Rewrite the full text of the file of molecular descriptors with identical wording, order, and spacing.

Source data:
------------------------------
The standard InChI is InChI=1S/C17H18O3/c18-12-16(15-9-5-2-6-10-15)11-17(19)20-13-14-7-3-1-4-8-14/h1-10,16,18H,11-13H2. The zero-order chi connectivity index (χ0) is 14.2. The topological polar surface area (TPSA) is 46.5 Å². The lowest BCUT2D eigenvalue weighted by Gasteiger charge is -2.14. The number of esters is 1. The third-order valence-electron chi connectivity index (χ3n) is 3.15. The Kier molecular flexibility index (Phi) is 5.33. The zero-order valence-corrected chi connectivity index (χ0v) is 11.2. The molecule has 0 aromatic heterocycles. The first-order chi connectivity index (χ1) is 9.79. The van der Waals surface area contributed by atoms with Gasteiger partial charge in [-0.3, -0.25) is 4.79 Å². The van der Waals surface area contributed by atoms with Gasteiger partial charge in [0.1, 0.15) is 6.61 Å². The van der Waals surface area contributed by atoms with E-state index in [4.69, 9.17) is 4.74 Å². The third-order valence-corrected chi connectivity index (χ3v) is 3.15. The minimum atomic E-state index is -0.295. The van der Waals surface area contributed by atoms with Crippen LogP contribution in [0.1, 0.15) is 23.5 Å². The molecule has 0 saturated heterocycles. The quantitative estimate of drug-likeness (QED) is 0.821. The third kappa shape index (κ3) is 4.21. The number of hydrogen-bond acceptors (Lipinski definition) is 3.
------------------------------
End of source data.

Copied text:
The standard InChI is InChI=1S/C17H18O3/c18-12-16(15-9-5-2-6-10-15)11-17(19)20-13-14-7-3-1-4-8-14/h1-10,16,18H,11-13H2. The zero-order chi connectivity index (χ0) is 14.2. The topological polar surface area (TPSA) is 46.5 Å². The lowest BCUT2D eigenvalue weighted by Gasteiger charge is -2.14. The number of esters is 1. The third-order valence-electron chi connectivity index (χ3n) is 3.15. The Kier molecular flexibility index (Phi) is 5.33. The zero-order valence-corrected chi connectivity index (χ0v) is 11.2. The molecule has 0 aromatic heterocycles. The first-order chi connectivity index (χ1) is 9.79. The van der Waals surface area contributed by atoms with Gasteiger partial charge in [-0.3, -0.25) is 4.79 Å². The van der Waals surface area contributed by atoms with Gasteiger partial charge in [0.1, 0.15) is 6.61 Å². The van der Waals surface area contributed by atoms with E-state index in [4.69, 9.17) is 4.74 Å². The third-order valence-corrected chi connectivity index (χ3v) is 3.15. The minimum atomic E-state index is -0.295. The van der Waals surface area contributed by atoms with Crippen LogP contribution in [0.1, 0.15) is 23.5 Å². The molecule has 0 saturated heterocycles. The quantitative estimate of drug-likeness (QED) is 0.821. The third kappa shape index (κ3) is 4.21. The number of hydrogen-bond acceptors (Lipinski definition) is 3.